THE BLACK GIANT
Some Station Aborgines
Years ago there was a blackfellow
on Wooroowoolgen Station, Richmond
River, called Big Harry, who was
the biggest aborigine in New South
Wales, and was known as The Black
Giant. His parents, who belonged
to the same station, were also bigger than the average, though the tribes folk thereabouts were a sturdy, robust lot. Harry’s father was known as
Black Jack—to distinguish him from
Yellow Jack and White Jack, who
also worked on the run (writes E. C.
Sorenson in the “Australasian”). .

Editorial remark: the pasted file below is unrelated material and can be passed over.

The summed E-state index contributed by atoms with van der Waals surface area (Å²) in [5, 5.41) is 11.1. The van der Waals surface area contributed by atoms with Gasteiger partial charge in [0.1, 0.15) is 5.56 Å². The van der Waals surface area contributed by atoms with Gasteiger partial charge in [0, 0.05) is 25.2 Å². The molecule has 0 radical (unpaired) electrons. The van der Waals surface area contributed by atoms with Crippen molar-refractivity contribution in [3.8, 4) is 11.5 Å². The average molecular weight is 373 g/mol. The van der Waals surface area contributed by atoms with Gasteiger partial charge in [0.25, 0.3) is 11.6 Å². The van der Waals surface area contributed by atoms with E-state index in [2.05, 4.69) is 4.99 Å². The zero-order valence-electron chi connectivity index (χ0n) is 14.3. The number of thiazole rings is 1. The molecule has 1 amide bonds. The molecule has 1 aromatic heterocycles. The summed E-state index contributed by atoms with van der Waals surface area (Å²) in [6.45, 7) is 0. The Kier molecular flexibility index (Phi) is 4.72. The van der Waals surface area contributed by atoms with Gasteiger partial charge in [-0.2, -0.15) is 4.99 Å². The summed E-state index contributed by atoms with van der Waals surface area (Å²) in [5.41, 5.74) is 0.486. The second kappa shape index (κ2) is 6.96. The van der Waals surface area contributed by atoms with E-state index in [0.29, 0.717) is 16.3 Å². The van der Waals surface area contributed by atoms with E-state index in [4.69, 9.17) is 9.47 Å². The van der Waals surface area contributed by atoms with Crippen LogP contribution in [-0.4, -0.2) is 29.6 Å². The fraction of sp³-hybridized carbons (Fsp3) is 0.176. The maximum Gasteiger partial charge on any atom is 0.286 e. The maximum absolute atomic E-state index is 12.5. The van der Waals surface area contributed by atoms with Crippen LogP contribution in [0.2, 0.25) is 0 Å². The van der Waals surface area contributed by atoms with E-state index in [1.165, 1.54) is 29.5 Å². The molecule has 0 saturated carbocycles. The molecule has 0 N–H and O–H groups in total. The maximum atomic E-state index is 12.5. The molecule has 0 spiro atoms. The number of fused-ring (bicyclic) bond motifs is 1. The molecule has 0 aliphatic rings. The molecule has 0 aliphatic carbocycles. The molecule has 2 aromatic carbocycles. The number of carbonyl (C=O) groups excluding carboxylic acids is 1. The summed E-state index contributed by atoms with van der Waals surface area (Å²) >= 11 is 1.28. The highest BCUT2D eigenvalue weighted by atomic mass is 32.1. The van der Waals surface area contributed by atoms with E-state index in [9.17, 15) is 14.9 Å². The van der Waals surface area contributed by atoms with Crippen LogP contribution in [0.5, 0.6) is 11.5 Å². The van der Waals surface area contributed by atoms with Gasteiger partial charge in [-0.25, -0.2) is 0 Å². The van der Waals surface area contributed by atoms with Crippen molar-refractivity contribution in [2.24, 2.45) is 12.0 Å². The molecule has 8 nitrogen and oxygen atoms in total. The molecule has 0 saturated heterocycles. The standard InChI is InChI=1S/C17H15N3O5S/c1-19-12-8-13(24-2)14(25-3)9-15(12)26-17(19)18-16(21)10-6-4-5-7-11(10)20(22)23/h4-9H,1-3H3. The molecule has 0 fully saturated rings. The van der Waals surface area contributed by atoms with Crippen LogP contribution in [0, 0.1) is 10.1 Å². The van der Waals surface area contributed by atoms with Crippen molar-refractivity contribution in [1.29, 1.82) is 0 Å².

Black Jack was a kind and peaceable
man; it was said that he and his wife Ellen, had nevier had a quarrel; and after Ellen died he became a recluse.
His home was a well-built bark hut, half a mile away from the blacks’ camp,
where his two sons, Big Harry and
Towyan, lived with a mob of o-her
blacks. Not even a dog shared Black Jack’s lonely camp fire.
“Dog want too much meat,” he said, “and make flea sit down all about my house.”
He had a neat bunk and table, and everything in the hut, which was lighted at night with a fat lamb, was kept clean and tidy. Often he was seen in the morning sitting on his bunk, gazing into a mirror and carefully combing his black beard; and sometimes he was noticed at the fire with a jam tin making candy.